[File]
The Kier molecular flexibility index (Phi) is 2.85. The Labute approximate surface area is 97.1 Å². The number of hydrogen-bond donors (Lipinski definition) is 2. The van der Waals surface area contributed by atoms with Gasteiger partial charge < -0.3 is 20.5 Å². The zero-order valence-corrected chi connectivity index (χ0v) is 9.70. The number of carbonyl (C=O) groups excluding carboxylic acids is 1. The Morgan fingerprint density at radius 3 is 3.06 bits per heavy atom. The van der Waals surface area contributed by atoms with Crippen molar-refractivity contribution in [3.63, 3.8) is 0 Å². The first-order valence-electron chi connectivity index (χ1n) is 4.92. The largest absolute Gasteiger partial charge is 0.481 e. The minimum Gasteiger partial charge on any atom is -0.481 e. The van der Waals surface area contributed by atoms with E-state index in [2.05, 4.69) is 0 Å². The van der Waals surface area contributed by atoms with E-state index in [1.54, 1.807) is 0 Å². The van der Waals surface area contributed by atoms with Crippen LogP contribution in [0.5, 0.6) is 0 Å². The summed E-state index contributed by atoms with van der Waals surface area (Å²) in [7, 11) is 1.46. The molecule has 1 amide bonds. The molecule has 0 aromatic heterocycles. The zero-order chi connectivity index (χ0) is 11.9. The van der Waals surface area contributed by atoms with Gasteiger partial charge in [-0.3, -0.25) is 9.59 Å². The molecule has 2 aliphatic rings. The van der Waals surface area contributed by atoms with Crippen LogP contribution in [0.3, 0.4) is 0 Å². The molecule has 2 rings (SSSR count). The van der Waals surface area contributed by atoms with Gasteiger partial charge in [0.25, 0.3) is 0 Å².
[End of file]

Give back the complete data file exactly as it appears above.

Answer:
The Kier molecular flexibility index (Phi) is 2.85. The Labute approximate surface area is 97.1 Å². The number of hydrogen-bond donors (Lipinski definition) is 2. The van der Waals surface area contributed by atoms with Gasteiger partial charge < -0.3 is 20.5 Å². The zero-order valence-corrected chi connectivity index (χ0v) is 9.70. The number of carbonyl (C=O) groups excluding carboxylic acids is 1. The Morgan fingerprint density at radius 3 is 3.06 bits per heavy atom. The van der Waals surface area contributed by atoms with Crippen molar-refractivity contribution in [3.63, 3.8) is 0 Å². The first-order valence-electron chi connectivity index (χ1n) is 4.92. The largest absolute Gasteiger partial charge is 0.481 e. The minimum Gasteiger partial charge on any atom is -0.481 e. The van der Waals surface area contributed by atoms with E-state index in [2.05, 4.69) is 0 Å². The van der Waals surface area contributed by atoms with E-state index in [1.54, 1.807) is 0 Å². The van der Waals surface area contributed by atoms with Crippen LogP contribution in [0.5, 0.6) is 0 Å². The summed E-state index contributed by atoms with van der Waals surface area (Å²) in [7, 11) is 1.46. The molecule has 1 amide bonds. The molecule has 0 aromatic heterocycles. The zero-order chi connectivity index (χ0) is 11.9. The van der Waals surface area contributed by atoms with Gasteiger partial charge in [-0.3, -0.25) is 9.59 Å². The molecule has 2 aliphatic rings. The van der Waals surface area contributed by atoms with Crippen LogP contribution in [0.3, 0.4) is 0 Å². The molecule has 2 rings (SSSR count). The van der Waals surface area contributed by atoms with Gasteiger partial charge in [0.25, 0.3) is 0 Å².